"I was discharged with a pension of 10 per cent, same being discontinued sometime later," he wrote. "I have never felt that I should make strong representation for a pension, but in my present condition, I am reluctantly forced to do so as I feel unable to carry on with my ordinary associations."

Whitty assisted Rev. Thomas Nangle, the Regiment's padre, with making the National War Memorial a reality. He also raised money for veterans through the poppy campaign.

There were four other fatalities in the accident that killed Whitty.

Among them was William King, a fellow veteran. Whitty and King were honoured with a funeral precession down Water Street in St. John's.

"To give you an idea of how many were at the funeral, the CLB band had turned the head of Cochrane Street when the rear guard ... had not left Water Street," reads the caption to a photo of the event.

While Whitty contributed to the war effort and helped establish the war memorial, he left another legacy - 111 photos from the war and the years that followed.

The images were donated to The Rooms Provincial Archives Division in 2006 and, earlier this week, the Captain Gerald J. Whitty Collection was posted on (search under "archival collections" link).

The photos - some of which appear on this page - provide a glimpse of some of the devastation Whitty witnessed at war, as well as some of the initiatives he was involved in afterwards.

The photographs are provided courtesy of the estate of Caroline (Grace) Ball.

Twitter: @bartlett_steve


Special, Thursday, November 11, 2010, p. A14

Remembrance Day 2010

War and remembrance

Remembering D-Day

Second World War veteran recalls flying over beaches of Normandy

Rudy Norman

The N'orwester

People have tried to imagine it, history has tried to tell about it, and Hollywood has tried to depict it.

For instance in 1998, tinseltown superstars Tom Hanks and Steven Spielberg spent millions of dollars and several months just to film a short, 27 minute re-enactment of the fateful day soldiers stormed the beaches of Normandy on what's come to be known as D-Day.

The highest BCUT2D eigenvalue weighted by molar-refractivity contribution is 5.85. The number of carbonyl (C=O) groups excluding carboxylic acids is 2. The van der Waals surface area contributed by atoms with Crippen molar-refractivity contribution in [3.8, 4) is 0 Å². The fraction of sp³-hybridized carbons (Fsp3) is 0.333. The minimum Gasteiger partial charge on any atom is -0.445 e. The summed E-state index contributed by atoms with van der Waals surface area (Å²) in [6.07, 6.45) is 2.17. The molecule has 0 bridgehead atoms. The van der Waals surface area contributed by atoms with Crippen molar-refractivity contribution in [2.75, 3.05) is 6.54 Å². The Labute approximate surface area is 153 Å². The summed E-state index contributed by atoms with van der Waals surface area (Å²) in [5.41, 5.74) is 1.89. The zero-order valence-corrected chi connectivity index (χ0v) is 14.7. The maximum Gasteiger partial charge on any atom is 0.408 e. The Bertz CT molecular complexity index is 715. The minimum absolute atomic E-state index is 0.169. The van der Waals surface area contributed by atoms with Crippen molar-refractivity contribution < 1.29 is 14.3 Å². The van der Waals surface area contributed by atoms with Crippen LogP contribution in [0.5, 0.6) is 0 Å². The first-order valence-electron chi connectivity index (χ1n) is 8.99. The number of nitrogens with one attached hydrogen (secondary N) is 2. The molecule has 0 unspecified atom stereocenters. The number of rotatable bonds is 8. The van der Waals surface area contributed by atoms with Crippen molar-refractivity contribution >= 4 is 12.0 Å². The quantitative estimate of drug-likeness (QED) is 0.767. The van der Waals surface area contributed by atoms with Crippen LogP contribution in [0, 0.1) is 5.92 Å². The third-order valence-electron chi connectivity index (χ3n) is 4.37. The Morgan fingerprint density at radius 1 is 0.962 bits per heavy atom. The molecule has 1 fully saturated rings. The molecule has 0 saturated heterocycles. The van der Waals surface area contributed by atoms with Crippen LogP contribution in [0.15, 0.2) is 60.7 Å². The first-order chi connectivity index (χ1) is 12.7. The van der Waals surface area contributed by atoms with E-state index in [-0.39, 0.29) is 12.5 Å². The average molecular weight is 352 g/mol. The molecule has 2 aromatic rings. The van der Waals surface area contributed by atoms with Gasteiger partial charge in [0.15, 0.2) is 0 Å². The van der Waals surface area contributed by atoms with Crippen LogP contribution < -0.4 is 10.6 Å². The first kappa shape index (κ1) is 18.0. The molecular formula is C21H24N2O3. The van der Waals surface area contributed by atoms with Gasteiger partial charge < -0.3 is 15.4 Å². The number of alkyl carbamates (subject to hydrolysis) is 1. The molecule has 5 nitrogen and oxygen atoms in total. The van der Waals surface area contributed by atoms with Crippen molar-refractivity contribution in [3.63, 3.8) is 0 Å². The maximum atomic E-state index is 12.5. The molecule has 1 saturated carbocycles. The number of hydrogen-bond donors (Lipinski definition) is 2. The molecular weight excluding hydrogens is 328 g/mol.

It was a pivotal moment of the Second World War, but not even the best Hollywood has to offer can fully capture what it was like for the brave souls who stepped up voluntarily and took part in something that would change the course of history forever.

To truly understand what it meant and what it was like, one would have had to be there, and experience it themselves.

Such is the case with Springdale resident Herb Pike.

Originally from Grand Falls-Windsor, Pike spent much of his childhood in the Buchans area.

"My father worked with the Newfoundland railroad," he said. "But that was way, way back."

When the railroad was put through the island, the family moved to Buchans Junction, and then on to Buchans. It was there young Pike finished his schooling at the age of 17.

The year was 1940, and conflict in Europe was on the rise, as a second war had broken out, and was quickly escalating far beyond the one that had ended just 20 years earlier. Spearheaded by a man that had already made a name for himself as evil, Adolf Hitler's Germany seemed to have the upper hand over the Allies - and word had gotten back to a young man and his friends.

"The word was going around at the time that Hitler wanted to take over the world and make us all slaves," recalled Pike. "That's what we were told - that's what everyone was told. We just knew that we couldn't let that happen, so we decided to try and help out."

Along with several schoolmates, Pike enlisted in the Royal British Air Force.

After a medical and some preliminary screenings in St. John's, they were sent to Quebec for flight training. Nine months later, Pike was given a licence and an airplane and sent to the Bahamas where he picked up a crew, and became familiar with the protocol and the practice of air combat and dropping bombs.

"We left the base in the Bahamas and flew right to England," he said. "We spent a month getting familiar with the routes and territory over there."